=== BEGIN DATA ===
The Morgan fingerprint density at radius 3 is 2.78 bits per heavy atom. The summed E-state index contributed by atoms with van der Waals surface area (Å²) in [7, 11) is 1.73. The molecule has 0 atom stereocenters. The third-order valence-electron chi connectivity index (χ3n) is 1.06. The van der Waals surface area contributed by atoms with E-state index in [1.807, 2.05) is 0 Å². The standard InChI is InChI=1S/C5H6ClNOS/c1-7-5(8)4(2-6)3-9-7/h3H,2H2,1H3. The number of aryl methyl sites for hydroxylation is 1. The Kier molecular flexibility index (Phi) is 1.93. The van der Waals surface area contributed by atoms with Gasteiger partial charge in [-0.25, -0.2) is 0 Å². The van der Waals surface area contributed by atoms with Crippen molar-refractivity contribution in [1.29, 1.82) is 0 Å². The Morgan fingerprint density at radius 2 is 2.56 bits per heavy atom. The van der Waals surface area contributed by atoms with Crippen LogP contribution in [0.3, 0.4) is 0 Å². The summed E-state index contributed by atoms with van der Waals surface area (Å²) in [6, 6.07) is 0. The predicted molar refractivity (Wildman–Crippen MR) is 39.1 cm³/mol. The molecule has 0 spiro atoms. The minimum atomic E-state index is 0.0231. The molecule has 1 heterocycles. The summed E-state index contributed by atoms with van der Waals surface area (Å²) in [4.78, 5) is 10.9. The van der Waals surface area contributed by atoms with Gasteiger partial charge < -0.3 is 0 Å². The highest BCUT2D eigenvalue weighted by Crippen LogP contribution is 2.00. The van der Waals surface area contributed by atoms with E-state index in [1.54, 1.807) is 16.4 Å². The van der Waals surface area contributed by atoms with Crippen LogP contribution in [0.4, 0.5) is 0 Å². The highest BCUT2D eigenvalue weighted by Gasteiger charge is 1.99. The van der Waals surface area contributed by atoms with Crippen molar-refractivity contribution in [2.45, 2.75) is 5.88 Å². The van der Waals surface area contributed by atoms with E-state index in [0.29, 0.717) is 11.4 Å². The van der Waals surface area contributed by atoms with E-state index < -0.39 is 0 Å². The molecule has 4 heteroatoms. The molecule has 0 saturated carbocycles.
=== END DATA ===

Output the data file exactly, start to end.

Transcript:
The Morgan fingerprint density at radius 3 is 2.78 bits per heavy atom. The summed E-state index contributed by atoms with van der Waals surface area (Å²) in [7, 11) is 1.73. The molecule has 0 atom stereocenters. The third-order valence-electron chi connectivity index (χ3n) is 1.06. The van der Waals surface area contributed by atoms with E-state index in [1.807, 2.05) is 0 Å². The standard InChI is InChI=1S/C5H6ClNOS/c1-7-5(8)4(2-6)3-9-7/h3H,2H2,1H3. The number of aryl methyl sites for hydroxylation is 1. The Kier molecular flexibility index (Phi) is 1.93. The van der Waals surface area contributed by atoms with Gasteiger partial charge in [-0.25, -0.2) is 0 Å². The van der Waals surface area contributed by atoms with Crippen molar-refractivity contribution in [1.29, 1.82) is 0 Å². The Morgan fingerprint density at radius 2 is 2.56 bits per heavy atom. The van der Waals surface area contributed by atoms with Crippen LogP contribution in [0.3, 0.4) is 0 Å². The summed E-state index contributed by atoms with van der Waals surface area (Å²) in [6, 6.07) is 0. The predicted molar refractivity (Wildman–Crippen MR) is 39.1 cm³/mol. The molecule has 0 spiro atoms. The minimum atomic E-state index is 0.0231. The molecule has 1 heterocycles. The summed E-state index contributed by atoms with van der Waals surface area (Å²) in [4.78, 5) is 10.9. The van der Waals surface area contributed by atoms with Gasteiger partial charge < -0.3 is 0 Å². The highest BCUT2D eigenvalue weighted by Crippen LogP contribution is 2.00. The van der Waals surface area contributed by atoms with E-state index in [1.54, 1.807) is 16.4 Å². The van der Waals surface area contributed by atoms with Crippen LogP contribution in [0.4, 0.5) is 0 Å². The highest BCUT2D eigenvalue weighted by Gasteiger charge is 1.99. The van der Waals surface area contributed by atoms with Crippen molar-refractivity contribution in [2.45, 2.75) is 5.88 Å². The van der Waals surface area contributed by atoms with E-state index in [0.29, 0.717) is 11.4 Å². The van der Waals surface area contributed by atoms with E-state index < -0.39 is 0 Å². The molecule has 4 heteroatoms. The molecule has 0 saturated carbocycles.